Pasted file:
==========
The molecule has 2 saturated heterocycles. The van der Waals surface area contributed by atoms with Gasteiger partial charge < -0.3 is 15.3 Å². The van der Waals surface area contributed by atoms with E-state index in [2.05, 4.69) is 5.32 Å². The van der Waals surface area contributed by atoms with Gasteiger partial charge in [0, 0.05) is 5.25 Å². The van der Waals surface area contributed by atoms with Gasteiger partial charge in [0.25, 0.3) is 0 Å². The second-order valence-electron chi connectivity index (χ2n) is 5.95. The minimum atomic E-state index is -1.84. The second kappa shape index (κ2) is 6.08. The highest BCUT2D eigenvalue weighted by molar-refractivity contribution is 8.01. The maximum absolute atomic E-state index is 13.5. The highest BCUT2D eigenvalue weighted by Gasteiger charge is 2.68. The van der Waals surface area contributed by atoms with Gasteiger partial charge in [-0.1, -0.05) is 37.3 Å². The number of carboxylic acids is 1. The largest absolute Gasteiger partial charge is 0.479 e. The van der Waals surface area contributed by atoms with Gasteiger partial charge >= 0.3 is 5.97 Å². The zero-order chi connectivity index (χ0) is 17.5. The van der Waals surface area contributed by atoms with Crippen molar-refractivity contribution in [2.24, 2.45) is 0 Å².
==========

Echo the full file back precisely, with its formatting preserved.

The molecule has 2 saturated heterocycles. The van der Waals surface area contributed by atoms with Gasteiger partial charge < -0.3 is 15.3 Å². The van der Waals surface area contributed by atoms with E-state index in [2.05, 4.69) is 5.32 Å². The van der Waals surface area contributed by atoms with Gasteiger partial charge in [0, 0.05) is 5.25 Å². The van der Waals surface area contributed by atoms with Gasteiger partial charge in [0.25, 0.3) is 0 Å². The second-order valence-electron chi connectivity index (χ2n) is 5.95. The minimum atomic E-state index is -1.84. The second kappa shape index (κ2) is 6.08. The highest BCUT2D eigenvalue weighted by molar-refractivity contribution is 8.01. The maximum absolute atomic E-state index is 13.5. The highest BCUT2D eigenvalue weighted by Gasteiger charge is 2.68. The van der Waals surface area contributed by atoms with Gasteiger partial charge in [-0.1, -0.05) is 37.3 Å². The number of carboxylic acids is 1. The largest absolute Gasteiger partial charge is 0.479 e. The van der Waals surface area contributed by atoms with Gasteiger partial charge >= 0.3 is 5.97 Å². The zero-order chi connectivity index (χ0) is 17.5. The van der Waals surface area contributed by atoms with Crippen molar-refractivity contribution in [2.24, 2.45) is 0 Å².